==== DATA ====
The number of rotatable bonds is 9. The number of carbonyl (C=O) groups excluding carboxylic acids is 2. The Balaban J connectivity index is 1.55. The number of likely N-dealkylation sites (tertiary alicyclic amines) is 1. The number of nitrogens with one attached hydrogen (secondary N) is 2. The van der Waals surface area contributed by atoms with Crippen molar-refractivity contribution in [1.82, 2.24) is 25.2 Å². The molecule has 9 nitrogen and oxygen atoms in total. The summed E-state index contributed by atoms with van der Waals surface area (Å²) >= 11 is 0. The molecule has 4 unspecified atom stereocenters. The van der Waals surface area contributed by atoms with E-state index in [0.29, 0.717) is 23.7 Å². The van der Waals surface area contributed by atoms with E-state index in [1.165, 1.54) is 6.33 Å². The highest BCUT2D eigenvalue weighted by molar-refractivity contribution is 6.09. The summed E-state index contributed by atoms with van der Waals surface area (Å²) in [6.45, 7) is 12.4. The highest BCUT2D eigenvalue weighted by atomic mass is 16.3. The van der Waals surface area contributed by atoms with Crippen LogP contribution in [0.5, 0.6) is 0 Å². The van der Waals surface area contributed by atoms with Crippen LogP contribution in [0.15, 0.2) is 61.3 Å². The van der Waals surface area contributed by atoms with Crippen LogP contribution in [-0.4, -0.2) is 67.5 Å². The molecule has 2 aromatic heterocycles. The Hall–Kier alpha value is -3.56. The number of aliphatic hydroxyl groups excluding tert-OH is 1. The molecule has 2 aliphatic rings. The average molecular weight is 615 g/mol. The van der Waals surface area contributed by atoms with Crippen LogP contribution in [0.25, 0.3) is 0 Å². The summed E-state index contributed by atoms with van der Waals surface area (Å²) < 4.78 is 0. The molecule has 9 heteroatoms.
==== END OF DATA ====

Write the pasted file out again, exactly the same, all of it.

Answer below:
The number of rotatable bonds is 9. The number of carbonyl (C=O) groups excluding carboxylic acids is 2. The Balaban J connectivity index is 1.55. The number of likely N-dealkylation sites (tertiary alicyclic amines) is 1. The number of nitrogens with one attached hydrogen (secondary N) is 2. The van der Waals surface area contributed by atoms with Crippen molar-refractivity contribution in [1.82, 2.24) is 25.2 Å². The molecule has 9 nitrogen and oxygen atoms in total. The summed E-state index contributed by atoms with van der Waals surface area (Å²) >= 11 is 0. The molecule has 4 unspecified atom stereocenters. The van der Waals surface area contributed by atoms with E-state index in [0.29, 0.717) is 23.7 Å². The van der Waals surface area contributed by atoms with E-state index in [1.165, 1.54) is 6.33 Å². The highest BCUT2D eigenvalue weighted by molar-refractivity contribution is 6.09. The summed E-state index contributed by atoms with van der Waals surface area (Å²) in [6.45, 7) is 12.4. The highest BCUT2D eigenvalue weighted by atomic mass is 16.3. The van der Waals surface area contributed by atoms with Crippen LogP contribution in [0.5, 0.6) is 0 Å². The van der Waals surface area contributed by atoms with Crippen LogP contribution in [0.15, 0.2) is 61.3 Å². The van der Waals surface area contributed by atoms with Crippen LogP contribution in [-0.4, -0.2) is 67.5 Å². The molecule has 2 aromatic heterocycles. The Hall–Kier alpha value is -3.56. The number of aliphatic hydroxyl groups excluding tert-OH is 1. The molecule has 2 aliphatic rings. The average molecular weight is 615 g/mol. The van der Waals surface area contributed by atoms with Crippen LogP contribution in [0.25, 0.3) is 0 Å². The summed E-state index contributed by atoms with van der Waals surface area (Å²) < 4.78 is 0. The molecule has 9 heteroatoms.